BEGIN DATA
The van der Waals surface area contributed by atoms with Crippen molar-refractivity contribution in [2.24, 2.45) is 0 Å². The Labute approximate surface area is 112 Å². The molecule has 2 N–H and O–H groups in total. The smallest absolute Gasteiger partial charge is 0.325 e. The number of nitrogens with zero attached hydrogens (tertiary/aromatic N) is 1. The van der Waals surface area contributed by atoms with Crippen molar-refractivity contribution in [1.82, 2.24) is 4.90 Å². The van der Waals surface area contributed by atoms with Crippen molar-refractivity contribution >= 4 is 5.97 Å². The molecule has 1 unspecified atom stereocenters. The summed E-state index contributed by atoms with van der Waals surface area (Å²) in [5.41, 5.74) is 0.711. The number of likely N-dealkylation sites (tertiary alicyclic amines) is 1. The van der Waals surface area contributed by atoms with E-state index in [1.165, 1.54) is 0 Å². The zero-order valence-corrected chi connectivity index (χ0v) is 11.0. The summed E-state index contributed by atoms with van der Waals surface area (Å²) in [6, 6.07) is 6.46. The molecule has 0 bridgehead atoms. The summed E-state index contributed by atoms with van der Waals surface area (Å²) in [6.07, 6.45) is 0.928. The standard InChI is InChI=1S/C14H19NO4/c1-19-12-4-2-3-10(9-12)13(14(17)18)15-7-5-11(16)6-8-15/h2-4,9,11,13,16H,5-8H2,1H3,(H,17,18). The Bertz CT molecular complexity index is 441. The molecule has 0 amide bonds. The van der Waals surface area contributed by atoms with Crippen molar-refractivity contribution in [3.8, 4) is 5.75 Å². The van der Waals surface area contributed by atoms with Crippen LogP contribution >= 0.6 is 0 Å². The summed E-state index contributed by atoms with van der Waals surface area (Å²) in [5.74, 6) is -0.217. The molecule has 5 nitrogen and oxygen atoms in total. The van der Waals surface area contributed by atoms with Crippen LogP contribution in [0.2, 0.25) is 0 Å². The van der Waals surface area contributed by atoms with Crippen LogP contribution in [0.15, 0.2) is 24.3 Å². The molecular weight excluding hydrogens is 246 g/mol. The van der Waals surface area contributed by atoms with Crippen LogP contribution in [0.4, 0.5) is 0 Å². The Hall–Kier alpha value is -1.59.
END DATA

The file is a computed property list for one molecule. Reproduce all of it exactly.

The van der Waals surface area contributed by atoms with Crippen molar-refractivity contribution in [2.24, 2.45) is 0 Å². The Labute approximate surface area is 112 Å². The molecule has 2 N–H and O–H groups in total. The smallest absolute Gasteiger partial charge is 0.325 e. The number of nitrogens with zero attached hydrogens (tertiary/aromatic N) is 1. The van der Waals surface area contributed by atoms with Crippen molar-refractivity contribution in [1.82, 2.24) is 4.90 Å². The van der Waals surface area contributed by atoms with Crippen molar-refractivity contribution >= 4 is 5.97 Å². The molecule has 1 unspecified atom stereocenters. The summed E-state index contributed by atoms with van der Waals surface area (Å²) in [5.41, 5.74) is 0.711. The number of likely N-dealkylation sites (tertiary alicyclic amines) is 1. The van der Waals surface area contributed by atoms with E-state index in [1.165, 1.54) is 0 Å². The zero-order valence-corrected chi connectivity index (χ0v) is 11.0. The summed E-state index contributed by atoms with van der Waals surface area (Å²) in [6, 6.07) is 6.46. The molecule has 0 bridgehead atoms. The summed E-state index contributed by atoms with van der Waals surface area (Å²) in [6.07, 6.45) is 0.928. The standard InChI is InChI=1S/C14H19NO4/c1-19-12-4-2-3-10(9-12)13(14(17)18)15-7-5-11(16)6-8-15/h2-4,9,11,13,16H,5-8H2,1H3,(H,17,18). The Bertz CT molecular complexity index is 441. The molecule has 0 amide bonds. The van der Waals surface area contributed by atoms with Crippen molar-refractivity contribution in [3.8, 4) is 5.75 Å². The van der Waals surface area contributed by atoms with Crippen LogP contribution >= 0.6 is 0 Å². The summed E-state index contributed by atoms with van der Waals surface area (Å²) in [5.74, 6) is -0.217. The molecule has 5 nitrogen and oxygen atoms in total. The van der Waals surface area contributed by atoms with Crippen LogP contribution in [0.2, 0.25) is 0 Å². The van der Waals surface area contributed by atoms with Crippen LogP contribution in [0.15, 0.2) is 24.3 Å². The molecular weight excluding hydrogens is 246 g/mol. The van der Waals surface area contributed by atoms with Crippen LogP contribution in [0.4, 0.5) is 0 Å². The Hall–Kier alpha value is -1.59.